According to famous Swiss psychiatrist Carl Jung, “Every form of addiction is bad, no matter whether the narcotic be alcohol, morphine or idealism”.
Insightful? Yes. Wise? Probably. But I bet Carl didn’t know any gardeners.
A garden addiction is like no other. And you can trust me on that. I’m speaking from personal experience. Unlike traditional addictions — which tend to damage relationships, destroy careers and undermine health — an addiction to gardening has the opposite effect. It brings people together, fosters new livelihoods, and boosts mental and physically wellbeing. And yes, I know I sound like a proselytist for plants. I’ve drunk the Kool-Aid and it tastes good.
Among my fellow proselytists is Fesi Djojo. Co-owner of Bar Botanik and sister-in-law to Robert King (whose garden has previously featured in this column), Fesi knows the joys a rampant plant addiction brings. Her home overflows with green, leafy treasures.
Really, it is more jungle than house. If an alien were to audit the place, they could only assume the plants were in charge. “I counted my plants about a year ago,” Fesi tells me. “I got to over 560.”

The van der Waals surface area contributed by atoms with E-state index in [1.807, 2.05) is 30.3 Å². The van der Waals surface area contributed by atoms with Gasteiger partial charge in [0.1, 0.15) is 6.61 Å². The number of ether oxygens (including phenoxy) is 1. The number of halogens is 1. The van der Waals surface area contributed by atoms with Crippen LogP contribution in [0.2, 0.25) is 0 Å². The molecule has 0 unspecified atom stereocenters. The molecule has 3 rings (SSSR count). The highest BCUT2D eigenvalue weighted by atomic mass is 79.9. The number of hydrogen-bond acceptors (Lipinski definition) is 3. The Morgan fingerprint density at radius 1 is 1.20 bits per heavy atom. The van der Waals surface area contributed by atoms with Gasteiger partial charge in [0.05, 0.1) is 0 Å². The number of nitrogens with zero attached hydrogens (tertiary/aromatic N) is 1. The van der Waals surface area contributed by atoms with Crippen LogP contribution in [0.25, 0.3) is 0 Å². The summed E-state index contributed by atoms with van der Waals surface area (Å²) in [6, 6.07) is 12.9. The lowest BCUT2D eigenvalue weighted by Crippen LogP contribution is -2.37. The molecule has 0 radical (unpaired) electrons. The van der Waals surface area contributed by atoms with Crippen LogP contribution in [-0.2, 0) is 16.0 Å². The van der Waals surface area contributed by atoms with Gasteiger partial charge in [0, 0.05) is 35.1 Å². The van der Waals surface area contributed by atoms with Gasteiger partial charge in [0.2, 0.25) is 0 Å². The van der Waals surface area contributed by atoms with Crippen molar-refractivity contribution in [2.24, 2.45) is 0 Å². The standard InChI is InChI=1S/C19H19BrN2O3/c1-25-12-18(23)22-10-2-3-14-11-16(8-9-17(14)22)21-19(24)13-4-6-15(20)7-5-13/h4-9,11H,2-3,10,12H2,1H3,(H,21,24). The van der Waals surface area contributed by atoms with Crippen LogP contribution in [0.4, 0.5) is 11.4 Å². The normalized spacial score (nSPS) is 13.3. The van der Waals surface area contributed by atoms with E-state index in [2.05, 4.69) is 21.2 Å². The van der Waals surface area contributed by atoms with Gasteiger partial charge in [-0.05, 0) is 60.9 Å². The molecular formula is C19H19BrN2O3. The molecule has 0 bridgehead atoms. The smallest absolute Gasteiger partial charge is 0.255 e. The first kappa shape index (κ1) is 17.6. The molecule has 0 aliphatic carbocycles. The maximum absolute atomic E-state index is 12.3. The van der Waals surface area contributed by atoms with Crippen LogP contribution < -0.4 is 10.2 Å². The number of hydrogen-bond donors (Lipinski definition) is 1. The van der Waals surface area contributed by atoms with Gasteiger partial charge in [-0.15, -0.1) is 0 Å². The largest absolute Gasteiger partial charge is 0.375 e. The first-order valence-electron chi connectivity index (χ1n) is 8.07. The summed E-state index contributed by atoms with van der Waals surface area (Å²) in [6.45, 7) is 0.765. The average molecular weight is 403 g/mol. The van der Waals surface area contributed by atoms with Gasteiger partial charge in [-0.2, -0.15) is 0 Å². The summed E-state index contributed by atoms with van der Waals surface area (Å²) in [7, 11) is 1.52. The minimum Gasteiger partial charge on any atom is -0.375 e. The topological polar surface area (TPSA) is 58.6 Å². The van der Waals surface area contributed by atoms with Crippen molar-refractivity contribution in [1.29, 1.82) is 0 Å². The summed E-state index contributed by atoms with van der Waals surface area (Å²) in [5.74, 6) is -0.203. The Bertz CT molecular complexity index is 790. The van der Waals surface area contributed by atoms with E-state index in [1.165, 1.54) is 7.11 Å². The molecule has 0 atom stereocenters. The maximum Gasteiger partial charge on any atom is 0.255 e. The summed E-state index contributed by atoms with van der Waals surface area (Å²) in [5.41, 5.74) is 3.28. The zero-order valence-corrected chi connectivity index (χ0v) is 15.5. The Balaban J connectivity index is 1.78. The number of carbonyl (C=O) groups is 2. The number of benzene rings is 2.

Fesi’s been building her indoor garden for the past eight years. Her front room is filled with towering fiddle-leaf figs. Syngoniums climb their way up standard lamps. Armchairs lounge beside Elephant Ears. Chain of Hearts vines cascade from the second-floor landing to the kitchen below.
In a sunny corner, Fesi points out one of the newest arrivals, a Philodendron Ghost, so named because of its bleached-white leaves. These rare plants are a recent addition to the Bar Botanik collection and (understandably) a couple made it home with the owners too. “Robert and I both had to have one,” Fesi grins.
The jungle continues outside, where Rhipsalis hang like green curtains, and a clutch of New Holland Honeyeater chicks has made their home in the bushy stems of a Hoya pauciflora. “I built all this myself, even the pavers,” Fesi says proudly, nodding at the huge, round paving slabs set into smooth river stones. Elk horns intertwine with pitcher plants, creeping up the walls.
Like shifting sands, Fesi’s collection never stays still for long. “Most of my plants are in pots. I like to move them around,” she tells me. And there is a skill in this. Not a single pot looks out of place and, despite being packed to the rafters, nothing feels cluttered. Every inch of Fesi’s garden is lush, peaceful and beautiful to look at.
Thinking of starting your own jungle? Fesi recommends picking pots that are all the same colour, and if your indoor plants are plagued by fungus gnats, cut back your watering so the soil has a chance to dry out. For more inspiration, check our Fesi’s garden on Instagram at @fesi_djojo.